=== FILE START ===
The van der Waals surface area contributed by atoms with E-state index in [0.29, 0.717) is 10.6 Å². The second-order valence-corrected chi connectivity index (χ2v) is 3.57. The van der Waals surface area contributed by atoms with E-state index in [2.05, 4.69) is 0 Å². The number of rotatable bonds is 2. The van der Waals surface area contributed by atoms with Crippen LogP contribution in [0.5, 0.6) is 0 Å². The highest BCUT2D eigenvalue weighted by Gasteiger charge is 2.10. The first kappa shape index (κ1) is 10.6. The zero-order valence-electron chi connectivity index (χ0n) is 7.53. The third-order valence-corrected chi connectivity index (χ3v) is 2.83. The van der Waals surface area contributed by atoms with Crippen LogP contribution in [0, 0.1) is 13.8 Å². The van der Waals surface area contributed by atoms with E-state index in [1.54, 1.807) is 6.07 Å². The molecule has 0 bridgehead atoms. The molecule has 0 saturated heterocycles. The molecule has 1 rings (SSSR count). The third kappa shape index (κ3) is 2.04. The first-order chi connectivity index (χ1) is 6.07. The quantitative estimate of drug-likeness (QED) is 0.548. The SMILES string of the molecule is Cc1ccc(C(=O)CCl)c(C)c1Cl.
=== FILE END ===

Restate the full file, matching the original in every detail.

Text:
The van der Waals surface area contributed by atoms with E-state index in [0.29, 0.717) is 10.6 Å². The second-order valence-corrected chi connectivity index (χ2v) is 3.57. The van der Waals surface area contributed by atoms with E-state index in [2.05, 4.69) is 0 Å². The number of rotatable bonds is 2. The van der Waals surface area contributed by atoms with Crippen LogP contribution in [0.5, 0.6) is 0 Å². The highest BCUT2D eigenvalue weighted by Gasteiger charge is 2.10. The first kappa shape index (κ1) is 10.6. The zero-order valence-electron chi connectivity index (χ0n) is 7.53. The third-order valence-corrected chi connectivity index (χ3v) is 2.83. The van der Waals surface area contributed by atoms with Crippen LogP contribution in [0, 0.1) is 13.8 Å². The van der Waals surface area contributed by atoms with E-state index in [1.54, 1.807) is 6.07 Å². The molecule has 0 bridgehead atoms. The molecule has 0 saturated heterocycles. The molecule has 1 rings (SSSR count). The third kappa shape index (κ3) is 2.04. The first-order chi connectivity index (χ1) is 6.07. The quantitative estimate of drug-likeness (QED) is 0.548. The SMILES string of the molecule is Cc1ccc(C(=O)CCl)c(C)c1Cl.